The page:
Finding Your Niche for Career Success By Roberta Vezza Alexander, PharmD, PhD
I had the opportunity to attend the event, “Finding Your Niche for Career Success” where Amy Bergen from The Leadership Edge spoke.
On April 24th, 2018, the Southern California chapter of Women in Bio (WIB) hosted an event focused on finding your niche for career success. Latham & Watkins was the premier event sponsor, while IQVIA is the leading chapter sponsor. The event was held at Latham & Watkins’s beautiful location in the Carmel Valley neighborhood of San Diego. The event started with a networking reception with wine, beer, and delicious spring rolls and other snacks.
Alyssa Master, WIB SoCal’s chair, spoke about WIB while Jennifer Koh, a lawyer at Latham & Watkins, described the firm’s commitment to the advancement of women’s careers and to having a diverse population of lawyers.
Julie Fishman introduced the event’s speaker, Amy Bergen. Amy is the VP of Business Development at The Leadership Edge, an organizational development consulting company. Amy has been guiding women in their career development for over 10 years and her interactive talk was meant to assist the attendees in finding success in their careers.
A career is the result of skills, education, interests, vision, and goals. When thinking about your career goals, do not think about a specific position, title, or company; rather, think about your strengths and vision. Ask yourself if you enjoy leading others and if you would prefer a small group or a large one; if there is a particular area of science or business that excites you; if you are already in the field that interests you, or if your ideal career would require a change.
As Denise Morrison once said, “Successful careers don’t just happen. They require thought, strategy, and management.” When mapping out your career path, be clear about what you want, develop a plan to make it happen, and continuously seek opportunities to grow and develop. Put clarity in your ideas: think where you are, where you want to be, where the gaps are, and how to close them.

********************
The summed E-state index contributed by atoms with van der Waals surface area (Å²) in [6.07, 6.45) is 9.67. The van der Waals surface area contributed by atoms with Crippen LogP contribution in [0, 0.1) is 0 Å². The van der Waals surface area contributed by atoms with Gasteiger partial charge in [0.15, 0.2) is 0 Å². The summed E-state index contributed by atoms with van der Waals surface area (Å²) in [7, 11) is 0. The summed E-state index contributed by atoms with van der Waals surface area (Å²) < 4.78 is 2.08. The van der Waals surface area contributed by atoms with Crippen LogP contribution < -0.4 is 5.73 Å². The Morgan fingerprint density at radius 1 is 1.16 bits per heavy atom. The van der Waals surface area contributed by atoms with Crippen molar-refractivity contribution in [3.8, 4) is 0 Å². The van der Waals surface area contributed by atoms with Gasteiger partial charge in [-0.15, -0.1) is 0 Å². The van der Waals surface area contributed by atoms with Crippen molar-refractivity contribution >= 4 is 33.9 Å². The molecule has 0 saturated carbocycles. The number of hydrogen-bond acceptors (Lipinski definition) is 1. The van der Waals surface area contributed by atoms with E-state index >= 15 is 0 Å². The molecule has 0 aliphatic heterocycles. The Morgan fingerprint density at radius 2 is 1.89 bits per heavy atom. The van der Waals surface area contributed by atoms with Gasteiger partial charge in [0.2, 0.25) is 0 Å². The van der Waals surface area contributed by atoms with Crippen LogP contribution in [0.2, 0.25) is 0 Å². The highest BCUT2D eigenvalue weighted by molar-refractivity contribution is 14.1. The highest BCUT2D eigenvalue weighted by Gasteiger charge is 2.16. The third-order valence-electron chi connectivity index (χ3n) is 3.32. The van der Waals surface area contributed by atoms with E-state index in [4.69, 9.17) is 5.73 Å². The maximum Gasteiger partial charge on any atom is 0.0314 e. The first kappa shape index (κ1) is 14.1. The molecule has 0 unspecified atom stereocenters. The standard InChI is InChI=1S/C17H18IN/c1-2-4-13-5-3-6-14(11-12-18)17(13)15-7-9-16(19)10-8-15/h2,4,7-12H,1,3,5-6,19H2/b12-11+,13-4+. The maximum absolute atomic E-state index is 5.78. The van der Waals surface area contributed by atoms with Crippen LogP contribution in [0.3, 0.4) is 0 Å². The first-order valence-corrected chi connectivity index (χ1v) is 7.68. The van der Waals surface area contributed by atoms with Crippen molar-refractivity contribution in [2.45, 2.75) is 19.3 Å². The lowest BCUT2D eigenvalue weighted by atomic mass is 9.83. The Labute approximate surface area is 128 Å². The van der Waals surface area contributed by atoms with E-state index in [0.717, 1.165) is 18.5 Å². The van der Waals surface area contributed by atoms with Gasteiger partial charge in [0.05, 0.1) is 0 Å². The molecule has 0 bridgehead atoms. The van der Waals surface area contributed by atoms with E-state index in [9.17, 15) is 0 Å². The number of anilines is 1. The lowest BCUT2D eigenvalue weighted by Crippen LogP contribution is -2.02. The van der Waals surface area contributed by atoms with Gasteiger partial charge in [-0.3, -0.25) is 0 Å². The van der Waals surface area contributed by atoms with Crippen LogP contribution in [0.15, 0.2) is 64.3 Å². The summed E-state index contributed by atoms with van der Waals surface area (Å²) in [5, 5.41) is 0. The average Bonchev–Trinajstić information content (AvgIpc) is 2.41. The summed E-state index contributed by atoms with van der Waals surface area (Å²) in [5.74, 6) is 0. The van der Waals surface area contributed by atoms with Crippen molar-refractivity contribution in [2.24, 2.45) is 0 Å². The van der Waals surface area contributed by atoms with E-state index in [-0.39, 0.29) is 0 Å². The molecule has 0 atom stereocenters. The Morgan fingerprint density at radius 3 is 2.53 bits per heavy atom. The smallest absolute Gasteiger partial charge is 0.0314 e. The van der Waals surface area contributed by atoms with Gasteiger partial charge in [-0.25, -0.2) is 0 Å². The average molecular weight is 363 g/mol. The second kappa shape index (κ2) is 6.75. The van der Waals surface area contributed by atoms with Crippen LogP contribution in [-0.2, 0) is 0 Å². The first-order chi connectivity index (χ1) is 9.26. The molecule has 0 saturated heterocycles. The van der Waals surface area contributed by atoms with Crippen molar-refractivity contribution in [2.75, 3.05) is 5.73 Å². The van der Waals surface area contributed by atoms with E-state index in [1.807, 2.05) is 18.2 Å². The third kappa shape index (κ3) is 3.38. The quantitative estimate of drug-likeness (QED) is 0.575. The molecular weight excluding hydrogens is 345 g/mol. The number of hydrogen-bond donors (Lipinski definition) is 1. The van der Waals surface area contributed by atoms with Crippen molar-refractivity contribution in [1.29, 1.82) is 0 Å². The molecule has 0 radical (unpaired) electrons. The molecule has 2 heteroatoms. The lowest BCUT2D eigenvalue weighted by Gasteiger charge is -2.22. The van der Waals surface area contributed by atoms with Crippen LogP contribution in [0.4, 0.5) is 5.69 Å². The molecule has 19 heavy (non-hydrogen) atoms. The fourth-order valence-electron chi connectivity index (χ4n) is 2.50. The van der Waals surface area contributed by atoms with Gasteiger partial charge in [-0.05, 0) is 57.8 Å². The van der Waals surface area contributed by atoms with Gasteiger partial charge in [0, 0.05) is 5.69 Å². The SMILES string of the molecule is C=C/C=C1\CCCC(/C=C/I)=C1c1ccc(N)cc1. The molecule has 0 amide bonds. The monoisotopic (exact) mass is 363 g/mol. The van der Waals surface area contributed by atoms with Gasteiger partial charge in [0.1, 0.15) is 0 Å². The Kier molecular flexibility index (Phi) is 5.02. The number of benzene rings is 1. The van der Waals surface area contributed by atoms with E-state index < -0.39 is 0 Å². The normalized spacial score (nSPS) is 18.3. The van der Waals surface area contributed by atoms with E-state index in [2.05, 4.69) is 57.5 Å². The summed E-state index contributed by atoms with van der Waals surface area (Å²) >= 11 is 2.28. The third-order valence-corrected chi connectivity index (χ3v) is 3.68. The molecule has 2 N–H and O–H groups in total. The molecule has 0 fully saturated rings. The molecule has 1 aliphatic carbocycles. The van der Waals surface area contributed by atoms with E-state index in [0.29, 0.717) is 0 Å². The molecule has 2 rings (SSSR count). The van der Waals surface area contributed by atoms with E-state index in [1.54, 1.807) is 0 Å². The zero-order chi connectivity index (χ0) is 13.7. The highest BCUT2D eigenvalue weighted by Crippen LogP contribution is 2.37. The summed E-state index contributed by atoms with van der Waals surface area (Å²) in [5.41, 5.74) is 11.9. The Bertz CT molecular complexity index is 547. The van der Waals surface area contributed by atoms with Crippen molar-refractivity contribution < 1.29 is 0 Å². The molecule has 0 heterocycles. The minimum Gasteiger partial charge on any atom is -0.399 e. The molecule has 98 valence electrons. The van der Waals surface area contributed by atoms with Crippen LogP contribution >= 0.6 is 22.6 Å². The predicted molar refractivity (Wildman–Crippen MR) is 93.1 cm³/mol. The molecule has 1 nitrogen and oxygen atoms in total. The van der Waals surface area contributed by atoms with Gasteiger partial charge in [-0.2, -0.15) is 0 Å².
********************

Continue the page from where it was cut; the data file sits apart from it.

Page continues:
By understanding your company’s current needs, challenges, and opportunities, you can find areas that are of value to your company and also beneficial to you. Talking with your colleagues not only gives you visibility, but also allows you to understand how your talents and strengths can be leveraged for greater business success.
Manage your career by spending some time thinking about it every month or quarter. Share your goals with your manager, if appropriate. Think about two or three things you can accomplish within the next year or the next 7 days. As change is inevitable, make a plan that is flexible, but work on achieving it.
There are many opportunities to grow and develop also outside of your company. For example, attend professional development classes and conferences and read publications, newsletters, or white papers. Participation in associations and events allows to develop a strong network. A mentor can definitely be helpful, but evaluate your goals and gaps first.
Finally, keep in mind that up is not the only way a career can go, first-of-all because the higher you go, the fewer opportunities there are. Consider that a lateral move, a relocation, or a step back when starting a new career can all be valuable and rewarding options.
Throughout her presentation, Amy encouraged the attendees to share some of their short and long terms goals and ended by providing useful resources, such as a reading list and links to blogs.